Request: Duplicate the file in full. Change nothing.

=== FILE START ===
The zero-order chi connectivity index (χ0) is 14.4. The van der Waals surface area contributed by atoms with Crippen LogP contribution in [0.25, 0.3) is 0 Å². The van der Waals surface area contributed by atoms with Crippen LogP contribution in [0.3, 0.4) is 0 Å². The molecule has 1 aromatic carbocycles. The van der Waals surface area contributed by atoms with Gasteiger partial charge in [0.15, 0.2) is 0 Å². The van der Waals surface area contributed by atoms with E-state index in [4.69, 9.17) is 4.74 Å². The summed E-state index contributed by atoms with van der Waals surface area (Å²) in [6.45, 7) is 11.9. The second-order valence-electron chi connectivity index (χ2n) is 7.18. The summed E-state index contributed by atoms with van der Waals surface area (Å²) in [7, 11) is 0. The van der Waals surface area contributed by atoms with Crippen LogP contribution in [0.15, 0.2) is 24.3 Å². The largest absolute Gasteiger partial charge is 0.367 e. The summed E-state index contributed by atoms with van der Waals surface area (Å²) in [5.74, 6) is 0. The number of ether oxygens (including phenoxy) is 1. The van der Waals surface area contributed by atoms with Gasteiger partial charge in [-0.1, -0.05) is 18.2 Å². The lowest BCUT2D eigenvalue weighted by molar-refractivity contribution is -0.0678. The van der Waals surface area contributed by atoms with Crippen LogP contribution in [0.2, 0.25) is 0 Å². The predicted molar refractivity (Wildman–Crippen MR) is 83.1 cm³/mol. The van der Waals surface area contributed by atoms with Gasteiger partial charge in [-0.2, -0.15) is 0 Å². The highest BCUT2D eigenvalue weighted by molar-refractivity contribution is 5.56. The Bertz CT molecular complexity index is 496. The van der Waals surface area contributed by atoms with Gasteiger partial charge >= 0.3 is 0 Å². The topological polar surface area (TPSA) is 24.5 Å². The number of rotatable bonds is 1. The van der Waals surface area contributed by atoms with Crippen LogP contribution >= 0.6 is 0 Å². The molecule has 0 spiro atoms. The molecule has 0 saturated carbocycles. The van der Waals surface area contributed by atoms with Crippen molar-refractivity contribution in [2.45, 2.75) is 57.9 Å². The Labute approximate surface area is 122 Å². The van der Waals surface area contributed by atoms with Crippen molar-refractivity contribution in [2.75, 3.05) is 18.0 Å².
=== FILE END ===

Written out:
The zero-order chi connectivity index (χ0) is 14.4. The van der Waals surface area contributed by atoms with Crippen LogP contribution in [0.25, 0.3) is 0 Å². The van der Waals surface area contributed by atoms with Crippen LogP contribution in [0.3, 0.4) is 0 Å². The molecule has 1 aromatic carbocycles. The van der Waals surface area contributed by atoms with Gasteiger partial charge in [0.15, 0.2) is 0 Å². The van der Waals surface area contributed by atoms with E-state index in [4.69, 9.17) is 4.74 Å². The summed E-state index contributed by atoms with van der Waals surface area (Å²) in [6.45, 7) is 11.9. The second-order valence-electron chi connectivity index (χ2n) is 7.18. The summed E-state index contributed by atoms with van der Waals surface area (Å²) in [7, 11) is 0. The van der Waals surface area contributed by atoms with Crippen LogP contribution in [0.15, 0.2) is 24.3 Å². The largest absolute Gasteiger partial charge is 0.367 e. The summed E-state index contributed by atoms with van der Waals surface area (Å²) in [5.74, 6) is 0. The number of ether oxygens (including phenoxy) is 1. The van der Waals surface area contributed by atoms with Gasteiger partial charge in [-0.1, -0.05) is 18.2 Å². The lowest BCUT2D eigenvalue weighted by molar-refractivity contribution is -0.0678. The van der Waals surface area contributed by atoms with Crippen LogP contribution in [0.2, 0.25) is 0 Å². The predicted molar refractivity (Wildman–Crippen MR) is 83.1 cm³/mol. The van der Waals surface area contributed by atoms with Gasteiger partial charge in [-0.2, -0.15) is 0 Å². The highest BCUT2D eigenvalue weighted by molar-refractivity contribution is 5.56. The Bertz CT molecular complexity index is 496. The van der Waals surface area contributed by atoms with Gasteiger partial charge >= 0.3 is 0 Å². The topological polar surface area (TPSA) is 24.5 Å². The number of rotatable bonds is 1. The van der Waals surface area contributed by atoms with Crippen LogP contribution >= 0.6 is 0 Å². The molecule has 0 spiro atoms. The molecule has 0 saturated carbocycles. The van der Waals surface area contributed by atoms with Crippen molar-refractivity contribution in [2.45, 2.75) is 57.9 Å². The Labute approximate surface area is 122 Å². The van der Waals surface area contributed by atoms with Crippen molar-refractivity contribution in [2.75, 3.05) is 18.0 Å².